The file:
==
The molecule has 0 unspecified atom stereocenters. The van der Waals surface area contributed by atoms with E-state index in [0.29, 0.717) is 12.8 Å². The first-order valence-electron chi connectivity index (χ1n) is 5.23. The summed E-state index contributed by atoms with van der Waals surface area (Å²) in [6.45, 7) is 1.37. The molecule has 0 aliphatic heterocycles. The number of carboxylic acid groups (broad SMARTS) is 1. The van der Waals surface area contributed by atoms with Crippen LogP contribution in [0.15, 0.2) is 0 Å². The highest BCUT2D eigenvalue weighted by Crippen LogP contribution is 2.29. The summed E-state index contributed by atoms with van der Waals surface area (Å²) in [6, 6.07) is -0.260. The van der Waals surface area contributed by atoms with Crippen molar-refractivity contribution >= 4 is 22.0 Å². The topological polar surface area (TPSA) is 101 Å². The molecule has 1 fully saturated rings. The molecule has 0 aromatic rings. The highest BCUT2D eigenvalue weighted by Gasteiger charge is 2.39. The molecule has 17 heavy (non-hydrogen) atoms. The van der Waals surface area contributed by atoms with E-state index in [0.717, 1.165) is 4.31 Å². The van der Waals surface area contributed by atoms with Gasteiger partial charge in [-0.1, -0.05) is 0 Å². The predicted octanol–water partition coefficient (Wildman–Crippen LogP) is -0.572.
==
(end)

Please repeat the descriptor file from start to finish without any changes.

The molecule has 0 unspecified atom stereocenters. The van der Waals surface area contributed by atoms with E-state index in [0.29, 0.717) is 12.8 Å². The first-order valence-electron chi connectivity index (χ1n) is 5.23. The summed E-state index contributed by atoms with van der Waals surface area (Å²) in [6.45, 7) is 1.37. The molecule has 0 aliphatic heterocycles. The number of carboxylic acid groups (broad SMARTS) is 1. The van der Waals surface area contributed by atoms with Crippen LogP contribution in [0.15, 0.2) is 0 Å². The highest BCUT2D eigenvalue weighted by Crippen LogP contribution is 2.29. The summed E-state index contributed by atoms with van der Waals surface area (Å²) in [6, 6.07) is -0.260. The van der Waals surface area contributed by atoms with Crippen molar-refractivity contribution >= 4 is 22.0 Å². The topological polar surface area (TPSA) is 101 Å². The molecule has 1 fully saturated rings. The molecule has 0 aromatic rings. The highest BCUT2D eigenvalue weighted by Gasteiger charge is 2.39. The molecule has 17 heavy (non-hydrogen) atoms. The van der Waals surface area contributed by atoms with E-state index in [0.717, 1.165) is 4.31 Å². The van der Waals surface area contributed by atoms with Gasteiger partial charge in [-0.1, -0.05) is 0 Å². The predicted octanol–water partition coefficient (Wildman–Crippen LogP) is -0.572.